The existing example has to be removed for the following reasons: it doesn’t actually detail the programme in place to set conservation objectives, its talks about an ‘adaptive management’ approach which is in place at the moment. This system is actually not working at the moment. We and other NGOs have withdrawn from the process after 3 years of trying to make it work but in fact it has facilitated non-compliance with Article 6(3). The Commission are aware of this as it is one of the significant things put in place to try to address the ECJ ‘birds case’ finding against Ireland which is still live at the moment (C-418-04). Relevant contacts in NPWS are given.



Survey to address the large information gaps that exist to fully inform the AA process, mainly in low tide data and roost data for species such as Common Scoter.

Andreas von Lindeiner. (BirdLife partner). Germany (16/01/2012)

Summary report of the pilot project in the Aischgrund received from the authorities. 6 location maps (pdf documents).

The maps show aquaculture in strictly protected zones in which no shooting is allowed due to occurrences of sensible bird species. This is an example of conflict management. One oft he main problems of many inland aquaculture rising carps in several European countries (Germany, Poland, France, Czech Republic etc.) are the losses due to Cormorant predation. One of the very important European regions of Carp production is the Aischgrund in Middle Franconia (north of Nürnberg). Actually the authorities have enabled owners of aquaculture sites to shoot juvenile cormorants even during the breeding season to prevent serious damages. These activities were accompanied by a monitoring of protected bird species since these aquacultures have been classified as SPAs. Another project was carried out to evaluate the success of putting so called cormorant refuges into large ponds in protected areas. First results are promising. For small ponds situated in protected areas other methods such as overdrawing the water surface with wide meshed wires are suitable in many cases. All these measures partly included in the toolbox of the INTERCAFE report could be combined in order to find a sustainable way of protecting vulnerable species as well as the fish production.

Conflict management (cormorant predation)

Dr. Lothar Fiedler. Ministry of Environment, Nature Protection and Nuclear Safety. Germany (11/01/2012)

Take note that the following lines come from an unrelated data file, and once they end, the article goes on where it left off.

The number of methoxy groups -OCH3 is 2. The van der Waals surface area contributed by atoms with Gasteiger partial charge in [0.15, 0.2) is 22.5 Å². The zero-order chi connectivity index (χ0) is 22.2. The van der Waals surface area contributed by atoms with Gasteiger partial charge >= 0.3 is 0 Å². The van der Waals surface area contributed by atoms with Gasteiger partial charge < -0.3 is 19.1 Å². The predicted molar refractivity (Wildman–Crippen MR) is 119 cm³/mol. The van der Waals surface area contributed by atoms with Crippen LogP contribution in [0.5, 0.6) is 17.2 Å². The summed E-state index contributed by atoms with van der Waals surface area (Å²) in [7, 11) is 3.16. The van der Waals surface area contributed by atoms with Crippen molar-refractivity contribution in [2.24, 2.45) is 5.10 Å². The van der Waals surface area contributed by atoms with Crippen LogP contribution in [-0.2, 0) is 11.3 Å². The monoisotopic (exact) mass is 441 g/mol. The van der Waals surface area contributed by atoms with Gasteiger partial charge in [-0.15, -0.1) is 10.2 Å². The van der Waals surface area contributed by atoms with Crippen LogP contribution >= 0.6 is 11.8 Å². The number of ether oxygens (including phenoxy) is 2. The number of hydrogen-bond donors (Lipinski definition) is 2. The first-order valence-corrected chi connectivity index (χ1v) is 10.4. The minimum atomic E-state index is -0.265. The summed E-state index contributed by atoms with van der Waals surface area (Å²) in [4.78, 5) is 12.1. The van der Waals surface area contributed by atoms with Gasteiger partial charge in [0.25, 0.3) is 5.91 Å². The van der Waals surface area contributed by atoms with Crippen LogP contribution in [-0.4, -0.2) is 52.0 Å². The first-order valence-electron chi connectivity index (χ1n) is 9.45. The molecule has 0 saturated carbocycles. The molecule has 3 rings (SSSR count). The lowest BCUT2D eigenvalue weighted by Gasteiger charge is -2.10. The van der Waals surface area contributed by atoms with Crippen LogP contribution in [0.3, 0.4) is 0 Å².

E-mail

The questionnaire was forwarded to the responsible units in the ministries of the German Federal States but there were no adequate case studies or good practice examples available




Adrien Louyer. Federation of European Aquaculture Producers (FEAP). (16/01/2012)

Six examples of Aquaculture activity in Natura 2000 zones:

1. Aquaculture Activities in Loch Sunart, Highland, Scotland, UK

2. Aquaculture Activities in Lochs Duich, Alsh and Long, Highland, Scotland, UK

3. Questionnaire about a case study GRUPO TRES MARES S.A. in Spain

4. Examples of Aquaculture activities in Habitat Areas in Denmark

5. Aquaculture Activities in Loch Creran, Argyll & Bute, Scotland, UK

6. Aquaculture Activities in Loch Dunvegan, Isle of Skye, Scotland, UK


1. Three salmon farming sites in operation within the Sunart SAC. The site encompasses old sessile oak woods, reefs and otter (Lutra lutra). Good practices to prevent significant impacts to the integrity of the SAC when 9 previous salmon and halibut farms were consolidated into these 3 larger salmon farms.

2. This site is an extensive area of extremely sheltered reefs within a system of fjordic sea lochs in north-west Scotland. 3 salmon farming sites in operation within this SAC (circular cages with feed barge systems). Good practices to prevent significant impacts to the integrity of the SAC when salmon farms were modified on several occasions in recent years

3. Fin fish, brackish waters. Concrete ponds. SCI Costa da Morte. Tres Mares is a trout farm. Good practices: bird nets, treatment of their effluent, etc. Farm certified in GLOBALGAP, an international environmental certification.

4. Sig Fishery example (Model Trout Farm, fauna passages in the river…).Rens Dambrug example (The water intake has been changed from intake via a dam in the stream to ground water intake. The dam has been removed and the river restored. The fish farm was changed to a high degree recirculation farm). Fruerlund Dambrug example (A Habitat Impact Assessment concluded that water intake and fish farming would not prevent the favourable conservation status for habitat types and species)

5. SAC site particularly notable for calcareous reefs. Aquaculture includes farming Atlantic Salmon (Salmo salar) in sea pens and producing pacific oysters (Crassostrea gigas) on the inter-tidal mud flats. No overlap between the farming activity and the reefs. No disturbance to the seabed. Appropriate assessment in 2006.